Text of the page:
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Tuesday, June 27, 2006


Does The Left Pander to Astrology?

Via Pharyngula, I came across this article by the Comissar, a conservative blogger who runs the Politburo Diktat. He asserts that there's evidence to indicate that liberals and Democratic politicians are hypocritical in their support of science since they are "soft" on the astrology proponents in their own camp while they are harshly critical of creationists and Intelligent Design (ID) proponents from the Right:
"Does the Left have a segment of their base that believes a certain pseudo-science, a segment their leaders are reluctant to antagonize? Is astrology quietly acceptable within the "progressive" community? The Left takes great pleasure in bashing Republican Creationists and ID advocates (quite appropriately, and I join them in this, as my readers know)."
He then presents the case of Jerome Armstrong, the Internet advisor to Democratic Virginia governor and potential presidential candidate Mark Warner. To be sure, this guy seems to have been involved in some nutty stuff with using astrology "predictions" to plan political strategy. Conservatives have been having a good laugh at his expense after unearthing some pretty wacky stuff he wrote a few years ago. Jerome Armstrong is also apparently closely affiliated with DailyKos, a prominent liberal blog.

I confess I'm not really plugged in to the liberal/conservative blogosphere, and there appears to be several layers of sniping back and forth between these bloggers (I spend most of my blog-reading time on ScienceBlogs and Panda's Thumb). I would consider myself a "liberal" and "progressive" but I'm not familiar enough with the positions of these bloggers to defend or criticize their positions on either side. So I'll stick to the Commissar's main argument rather than delve into the side issues of liberal vs conservative blog integrity.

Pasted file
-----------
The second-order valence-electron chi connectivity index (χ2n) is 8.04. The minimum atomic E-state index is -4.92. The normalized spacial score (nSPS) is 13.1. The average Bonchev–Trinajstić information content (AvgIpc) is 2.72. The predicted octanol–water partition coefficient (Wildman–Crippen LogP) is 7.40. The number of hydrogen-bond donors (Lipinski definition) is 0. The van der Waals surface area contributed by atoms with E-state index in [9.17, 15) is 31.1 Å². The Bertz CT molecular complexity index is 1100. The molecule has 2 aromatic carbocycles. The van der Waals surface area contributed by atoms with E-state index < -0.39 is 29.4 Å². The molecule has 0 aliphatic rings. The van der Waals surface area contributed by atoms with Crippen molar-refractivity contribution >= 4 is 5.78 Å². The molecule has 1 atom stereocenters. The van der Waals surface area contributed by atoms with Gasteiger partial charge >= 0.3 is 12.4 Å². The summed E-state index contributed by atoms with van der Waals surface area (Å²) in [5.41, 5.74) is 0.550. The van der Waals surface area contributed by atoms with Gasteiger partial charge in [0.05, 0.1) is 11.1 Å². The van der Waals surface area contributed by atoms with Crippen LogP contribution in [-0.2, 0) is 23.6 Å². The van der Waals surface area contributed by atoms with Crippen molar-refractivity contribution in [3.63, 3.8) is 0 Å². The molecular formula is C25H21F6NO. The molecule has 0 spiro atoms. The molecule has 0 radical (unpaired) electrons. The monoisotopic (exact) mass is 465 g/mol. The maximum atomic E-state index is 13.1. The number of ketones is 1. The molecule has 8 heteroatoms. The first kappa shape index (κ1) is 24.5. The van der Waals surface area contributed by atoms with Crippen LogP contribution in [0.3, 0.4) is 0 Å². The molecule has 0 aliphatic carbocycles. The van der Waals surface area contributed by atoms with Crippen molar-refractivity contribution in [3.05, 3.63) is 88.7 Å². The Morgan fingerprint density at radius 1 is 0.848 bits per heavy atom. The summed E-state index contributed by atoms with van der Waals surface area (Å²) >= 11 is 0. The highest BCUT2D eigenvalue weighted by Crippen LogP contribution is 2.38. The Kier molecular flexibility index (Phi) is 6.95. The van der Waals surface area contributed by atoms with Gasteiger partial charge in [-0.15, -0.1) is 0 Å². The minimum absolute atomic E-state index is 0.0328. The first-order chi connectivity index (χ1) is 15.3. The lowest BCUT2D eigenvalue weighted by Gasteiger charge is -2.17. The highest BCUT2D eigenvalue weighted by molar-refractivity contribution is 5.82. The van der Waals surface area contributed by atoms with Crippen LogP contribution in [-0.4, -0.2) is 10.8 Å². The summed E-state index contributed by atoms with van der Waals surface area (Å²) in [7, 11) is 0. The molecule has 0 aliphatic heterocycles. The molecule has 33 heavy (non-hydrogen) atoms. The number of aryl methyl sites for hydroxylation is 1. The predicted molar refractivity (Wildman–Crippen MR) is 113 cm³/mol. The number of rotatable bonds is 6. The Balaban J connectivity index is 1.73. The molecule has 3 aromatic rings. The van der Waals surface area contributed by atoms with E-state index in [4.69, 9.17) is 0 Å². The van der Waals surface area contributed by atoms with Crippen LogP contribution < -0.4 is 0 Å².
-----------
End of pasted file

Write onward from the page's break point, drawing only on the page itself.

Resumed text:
So, the Commissar has presented what seems at first to be a claim worth investigating further. Does The Left tacitly give a free pass to the psedoscience of astrology while vigorously attacking creationism and ID so as not to antagonize a segment of their base? Is this a blow to liberals' pro-science image? The Commissar presents a challenge to "the Left's 'Defenders of Science'":
"An advisor [referring to Jerome Armstrong] to a serious Democratic presidential candidate is an astrologer, as well as an admitted stock swindler. [bold in original] 29% of Americans believe in astrology. I think a little distancing would be in order, from the Left’s “Defenders of Science.” (If they have in the past, I’d be delighted to correct this post.)"